Saturday, February 23, 2008

Roy G. Biv and Your Sales Presentation

Often there is more to something than it first appears. After you learn more about it or investigate it a little, it becomes clearer what the overall situation is.

Let me illustrate with light – good old sunlight.

You might remember using a prism in your high school science or physics class. If you did you’ll remember that what appears as white light can actually be broken into various component parts through the use of a prism.

A prism is simply a solid triangular or pyramid-shaped piece of glass that interrupts the incoming light and bends it. Some of the light has a relatively short wavelength and others are longer. The colors range from red to violet, with orange, yellow, green, blue, indigo in-between. In fact, you might recall “Roy G. Biv” as the way to remember the colors.

So what does this have to do with sales? Everything.

When people contact you or walk into your sales center, at first everyone seems relatively the same with no distinguishing needs or issues – until the conversation starts. Then you can begin separating people according to their needs, level of interest, and ability to make a decision.

In effect, your initial discovery questions act as a type of prism to begin sorting your customers according to their abilities as you find out how you can help each one and learn who the more serious ones are.

Certain parts of your presentation may be essentially the same regardless of the customer – your location, your chief features, your builder story – yet most of your presentation and conversation with your customers will need to be tailored to their personality, what they are looking for in a new home, and how soon they are prepared to act.

This can only happen after you learn something about them.

Just remember that when people walk into your sales center or contact you by phone or email that some will be very interested in what you have to offer and some will have almost no additional interest. Some will need a home or be willing to purchase within days and some never will. It’s up to you to sort out which person is which – much the same as a prism separates light by its various wavelengths.

Tuesday, February 19, 2008

Did You Get My Email?

How many times (show of hands please) have we sent someone an email or been told that they sent us an email only to find out it never came?

I wonder where all of those thousands (millions?) of emails end up when they aren't delivered properly.

It turns out that spelling is crucial – any mistake is a big deal. Same with punctuation. Ever type a comma for a period? Guilty.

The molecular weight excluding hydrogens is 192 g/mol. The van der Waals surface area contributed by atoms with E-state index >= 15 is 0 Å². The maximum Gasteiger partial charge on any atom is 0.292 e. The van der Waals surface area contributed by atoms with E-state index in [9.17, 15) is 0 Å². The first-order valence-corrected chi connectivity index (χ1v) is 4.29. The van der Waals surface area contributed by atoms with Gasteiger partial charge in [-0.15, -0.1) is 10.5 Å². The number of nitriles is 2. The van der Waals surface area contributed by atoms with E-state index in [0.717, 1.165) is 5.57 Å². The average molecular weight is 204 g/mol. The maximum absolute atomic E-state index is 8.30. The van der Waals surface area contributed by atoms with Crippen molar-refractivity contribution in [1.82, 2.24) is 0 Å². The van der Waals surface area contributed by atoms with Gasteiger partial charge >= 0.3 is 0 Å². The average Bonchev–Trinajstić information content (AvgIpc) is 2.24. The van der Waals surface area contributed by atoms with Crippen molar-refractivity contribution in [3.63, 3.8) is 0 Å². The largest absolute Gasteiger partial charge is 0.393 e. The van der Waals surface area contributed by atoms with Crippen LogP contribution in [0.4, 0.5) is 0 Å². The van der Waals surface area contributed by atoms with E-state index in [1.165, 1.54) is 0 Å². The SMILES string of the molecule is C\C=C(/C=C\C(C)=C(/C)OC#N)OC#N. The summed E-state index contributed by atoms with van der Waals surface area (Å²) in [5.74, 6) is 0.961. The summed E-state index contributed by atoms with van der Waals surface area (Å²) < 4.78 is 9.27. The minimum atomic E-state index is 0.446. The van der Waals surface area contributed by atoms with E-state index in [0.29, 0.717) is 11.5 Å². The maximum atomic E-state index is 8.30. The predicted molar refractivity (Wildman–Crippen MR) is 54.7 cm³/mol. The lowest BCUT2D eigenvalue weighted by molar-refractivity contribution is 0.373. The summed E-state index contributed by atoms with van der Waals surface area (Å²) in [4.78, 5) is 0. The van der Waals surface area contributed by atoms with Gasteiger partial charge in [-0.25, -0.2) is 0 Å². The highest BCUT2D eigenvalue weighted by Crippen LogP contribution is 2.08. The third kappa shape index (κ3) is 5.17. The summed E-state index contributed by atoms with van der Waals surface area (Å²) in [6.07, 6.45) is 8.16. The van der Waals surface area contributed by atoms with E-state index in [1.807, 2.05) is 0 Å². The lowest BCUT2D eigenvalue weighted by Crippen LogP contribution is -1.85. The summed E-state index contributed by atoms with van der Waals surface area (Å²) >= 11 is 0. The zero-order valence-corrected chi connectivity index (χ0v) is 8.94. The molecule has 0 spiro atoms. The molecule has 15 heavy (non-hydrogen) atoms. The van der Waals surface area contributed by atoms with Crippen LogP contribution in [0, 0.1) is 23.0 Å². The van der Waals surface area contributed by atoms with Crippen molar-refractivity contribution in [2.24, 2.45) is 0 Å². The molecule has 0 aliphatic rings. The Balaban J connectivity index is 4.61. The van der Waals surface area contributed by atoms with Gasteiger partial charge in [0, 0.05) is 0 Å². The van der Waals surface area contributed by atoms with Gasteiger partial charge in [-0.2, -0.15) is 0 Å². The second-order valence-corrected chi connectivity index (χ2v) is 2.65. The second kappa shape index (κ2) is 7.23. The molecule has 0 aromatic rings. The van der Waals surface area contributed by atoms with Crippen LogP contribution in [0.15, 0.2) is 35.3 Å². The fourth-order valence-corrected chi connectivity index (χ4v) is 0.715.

Then there’s the “dot-com,” “dot-org,” “dot-us” thing.

Whenever you send an email that really counts, you might want to check on it’s delivery. Oh, those “receipt for delivery” options are quite undependable. I don’t ever use them anymore or respond to them. They aren’t always delivered in a timely manner (or at all) and you need to send the receipt when you open the email – before you ever read it. Thus, it’s no guarantee that it was ever read, only opened.

Saturday, February 2, 2008

Sometimes Hearing the Word “No” Is a Good Thing

In sales, we deal with a lot of objections and reasons why people aren’t prepared to make a decision or why they don’t like a particular home or location. As a result, we often associate hearing the word “no” with a negative experience.

Consider this, however. There are many discovery, trial closing, and final closing questions that you can ask your customers where the answer you are looking for is “no.”

Depending on what you’re showing them and other questions that you’re asking them, such “no” questions can signify that they are interested in what you are showing them, that they are capable of making a decision, or that they’re ready to make a decision.

Here are some examples of questions that you can ask to which you would love to hear “no:”

Would you need to sell your present home before deciding on your new one?

Would you need to finance a portion of your new home?

Have you seen a home anywhere else that meets your needs as well as this one?

Have you seen any floor plan anywhere else that you like as well as this one?

Have you met any other builder who can build your home with more quality and attention to detail?

Have you seen any other homesite that you like as well as this one?

Have you seen any other neighborhood that you like as well as this one?

Do you feel that you need to look at anything else before making your decision?

Do you have any other questions before we get started with the paperwork?

Is there any reason why you would not want to go ahead and acquire this home today?